Jay-Z and Beyonce Lose Bid to Trademark 'Blue Ivy'

Boston wedding planner retains the right to use the name

jay-z blue ivy beyonce
Marc Piasecki/FilmMagic
Jay-Z and Beyonce leave a hotel in Paris with their daughter, Blue Ivy.
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Jay-Z and Beyoncé can't trademark the name of their daughter, Blue Ivy, the U.S. Patent and Trademark Office has ruled, which means the Boston wedding planner Blue Ivy can continue to use the name.

The superstar couple filed a petition to trademark the name "Blue Ivy" shortly after their daughter was born in January, seeking to reserve it for use as a possible brand name for a line of baby-related products, including carriages, diaper bags and baby cosmetics.

Veronica Alexandra, who started Blue Ivy in 2009, filed her own petition to trademark the name, and the Patent Office ruling means she can use "Blue Ivy" for event and wedding planning and related marketing and advertising. Jay-Z and Beyoncé can use the name for other potential business endeavors.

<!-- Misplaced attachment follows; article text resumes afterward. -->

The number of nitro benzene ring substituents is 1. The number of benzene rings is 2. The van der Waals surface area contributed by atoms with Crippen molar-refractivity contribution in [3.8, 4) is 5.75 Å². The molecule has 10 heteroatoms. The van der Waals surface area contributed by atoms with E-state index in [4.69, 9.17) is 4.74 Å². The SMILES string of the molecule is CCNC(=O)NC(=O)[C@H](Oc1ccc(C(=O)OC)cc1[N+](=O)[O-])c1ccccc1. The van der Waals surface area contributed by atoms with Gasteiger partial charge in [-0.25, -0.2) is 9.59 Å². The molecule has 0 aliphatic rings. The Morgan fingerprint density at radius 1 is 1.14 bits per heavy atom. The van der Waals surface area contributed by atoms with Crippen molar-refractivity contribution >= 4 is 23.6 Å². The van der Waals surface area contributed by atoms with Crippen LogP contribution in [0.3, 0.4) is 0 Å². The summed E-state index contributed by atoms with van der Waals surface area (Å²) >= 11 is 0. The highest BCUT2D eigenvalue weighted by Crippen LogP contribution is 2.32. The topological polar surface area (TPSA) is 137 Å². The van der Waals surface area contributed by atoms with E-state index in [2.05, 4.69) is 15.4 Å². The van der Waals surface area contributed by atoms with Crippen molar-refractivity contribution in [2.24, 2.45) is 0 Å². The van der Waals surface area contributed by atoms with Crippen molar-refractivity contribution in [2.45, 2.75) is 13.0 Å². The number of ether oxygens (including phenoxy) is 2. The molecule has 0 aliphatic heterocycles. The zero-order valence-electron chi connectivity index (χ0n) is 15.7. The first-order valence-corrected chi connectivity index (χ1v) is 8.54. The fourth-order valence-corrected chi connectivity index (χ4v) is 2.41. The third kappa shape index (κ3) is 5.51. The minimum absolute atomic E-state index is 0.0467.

"I knew this was going to be a bittersweet roller coaster," Alexandra, 32, tells Rolling Stone. "If this wasn't going to work, I'd go after both of them. Like, 'Let’s do it!' In my mind I had some protective rights. There's no way by way of being a celebrity they should have entitlement [to the name]. Shame on them."

Alexandra was initially surprised to learn the famous couple had given their child the same name as her company. "I was really blatantly shocked," she says. “I didn't think it was true because nobody names their daughter Blue Ivy." 

Still, Alexandra, who named the company to convey romantic traditionalism, says the trademark dispute has been a blessing in disguise. "For me it was a very large compliment," she says. "All in all I was extremely happy that my design capacity is pretty badass."

The entrepreneur’s main takeaway? "Money doesn't buy everything."